The relationship of Australian Aboriginal culture to Western culture in regard to origins is especially unique and intertwined. A certain proportion of the foundations of the West's current ideas about human development come from anthropology and are concerned with the evolution of culture, the development of abstract thought, ethics and social organisation, and the difference between magic and religion. Many of these ideas were developed from observations of Aboriginal society in Australia beginning in the 19th century. Thus in a strange doubling or reversal of history there are extrapolations from Aboriginal culture (in particular the observations of Spencer and Gillen among the Arrenrte in Central Australia) which lie within the West's ideas about itself, or rather about what it is to be human.
The sureness of Aboriginal knowledge of origin contains an element of moral integrity and righteousness that overflows into Aboriginal artwork, all of which can be considered to be postcolonial in its potential to confront the expected paradigms of art. This position also applies to Indigenous artworks that come directly from traditions that precede colonisation, as they draw attention to worldviews that have survived colonisation.
Australian art history is currently being rewritten and re-viewed in the face of Indigenous art and what it conveys about alternate histories and ways of approaching the world. The category of Indigenous art includes rock paintings, body paintings, ground paintings, bark paintings, acrylic paintings, songs, music, weaving, ceramics, wooden objects, films, photographs, necklaces, baskets, videos or all of these art forms. Many of these art forms are today called both traditional and contemporary. The simultaneous assertion of tradition and innovation is part of the modus operandi of Aboriginal art. This paradigm shift involves holding together what have previously been thought of as mutually exclusive categories.
By escaping such stereotypes Aboriginal art demands a rethinking of art, of art history, of culture. It challenges conventional approaches to contemporary art by standing simultaneously both outside and inside it; and it charges that category with its narrowness, forcing confronting political perspectives into Eurocentric visions. The logical extension of each Indigenous person being seen as having a story worth telling, and having the ability and right to express that story in art that is highly valued, is that this privilege belongs to all people thus asserting art as not a specialist activity operating within its own 'world', but rather as belonging to all the people of the world as a place for performing the kinds of tasks that Aboriginal art does.
Aboriginal art performs many tasks at once. It is a history lesson, about origins, encounters and diaspora; about violent dispossession and simple acts of daily life; it is a statement of cultural endurance, frequently it is a title deed; often it is an expression of religious ideas and exultation in the patterns found in the world. It always asserts the force of a non-acquisitive culture that has developed great symbolic richness from the world. The word used is non-acquisitive rather than non-materialistic because the feeling for materials is such a rich and sensuous part of Aboriginal art in which spirit and matter are not separated.
Indigenous artwork always has a firm integrity of purpose whether it is asserting ancestral rights to country (Emily Kngwarreye), reviewing the history of oppression (Fiona Foley), reclaiming lost traditions (Yvonne Koolmatrie) or making new ones (Darren Siwes). Various forms of Aboriginal contemporary art cut across and into category boundaries such as naïve art, abstract art, kitsch, outsider art, decorative art and craft and cheerfully confound conventional notions of decorum and taste. It includes written harangues such as those by Richard Bell, Gordon Hookey, Vernon Ah Kee or Harry Wedge; narratives of family history and everyday life such as paintings by Ian Abdullah or Julie Dowling; investigations of the history of oppression such as those by Gordon Bennett or Julie Gough; massacre stories, creation stories, stories about Dreamings, stories derived from ground painting and body painting, pattern-making derived from the landscape, re-workings of traditional stories, reclamation of social cohesiveness purposes for art and so on. To put all these works under the rubric of art is to open and ventilate that category. Overall there is permissiveness, openness, unpredictability, around Aboriginal art. To be Aboriginal is, culturally, to be 'origin-al', and to be valued.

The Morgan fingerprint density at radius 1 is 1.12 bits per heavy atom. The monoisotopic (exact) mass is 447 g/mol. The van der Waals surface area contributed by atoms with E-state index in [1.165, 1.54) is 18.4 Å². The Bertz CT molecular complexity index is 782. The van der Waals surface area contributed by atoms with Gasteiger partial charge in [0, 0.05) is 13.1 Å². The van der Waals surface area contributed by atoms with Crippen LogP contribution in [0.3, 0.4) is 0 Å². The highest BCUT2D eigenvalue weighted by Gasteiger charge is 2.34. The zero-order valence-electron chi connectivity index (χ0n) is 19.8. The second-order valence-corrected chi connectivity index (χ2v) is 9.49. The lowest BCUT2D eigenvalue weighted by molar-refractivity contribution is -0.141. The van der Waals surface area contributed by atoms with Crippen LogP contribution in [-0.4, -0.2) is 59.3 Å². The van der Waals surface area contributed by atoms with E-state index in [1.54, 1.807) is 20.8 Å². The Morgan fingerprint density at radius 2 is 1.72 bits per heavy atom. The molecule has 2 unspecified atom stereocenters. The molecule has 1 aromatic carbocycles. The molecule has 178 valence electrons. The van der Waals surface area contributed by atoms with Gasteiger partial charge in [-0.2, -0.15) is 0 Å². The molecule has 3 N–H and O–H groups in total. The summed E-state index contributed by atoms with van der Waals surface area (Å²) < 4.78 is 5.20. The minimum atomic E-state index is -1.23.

Yet even though it is always primarily about Aboriginality, or Aboriginal history or Aboriginal life experience, all Aboriginal art is also about communication across and between cultures, that possibility, and that achievement. Aboriginal academic and activist Marcia Langton wrote: 'Aboriginal art expresses the possibility of human intimacy with landscapes. This is the key to its power: it makes available a rich tradition of human ethics and relationships with place and other species to a worldwide audience.'
Rather than a fishing rod maybe we can see the boomerang as a bridge between cultures. But rather than a bridge on which Indigenous people cross over to enter Western civilization, or vice versa, it is a place where ideas and respect flow back and forth across the bridge of culture. One implicit meaning of Aboriginal art is that cross-cultural communication is possible and that art is the place that it happens.
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Articles in this issue
- Artrave: Artrave
- Editorial: Rich and Strange
- Feature: A Leaf May Become a Forest
- Feature: Colin McCahon: A Question of Faith
- Feature: Impressive Risk-Taking: The Ideal City at the Valencia Biennial 2003
- Feature: Loop-Back: New Australian Art to Berlin
- Feature: Place-Urbanity: A Psycho-Ethnographic Portrait of Melbourne by Jeffrey Shaw
- Feature: Sideways Glances
- Feature: Stone Into Flesh: Julie Rrap
- Feature: The Entire Life Behind Things: David Keeling's Little Epiphanies
- Feature: The Meaning of Aboriginal Art
- Feature: Thinking Big: Spatial Conception in the Art of Dorothy Napangardi
- Feature: Warped Reflections
- Feature: Why Correggio Jones is not The Hero of the 2004 Biennale of Sydney
- Review: 4x4
- Review: B-Sides
- Review: Connected
- Review: Habitat: Callum Morton
- Review: If All We Have is Each Other, That's OK
- Review: Nocturne
- Review: Outside Tokyo (ideas about space and time)
- Review: Points of Entry
- Review: Shaun Gladwell
- Review: spECTrUm Project Space
- Review: The Rodney Gooch Collection: A Major Survey of the Art-making of the Utopia Artists from the Late 1970s to 1998
- Review: Tweak, Tweak, Let's Surf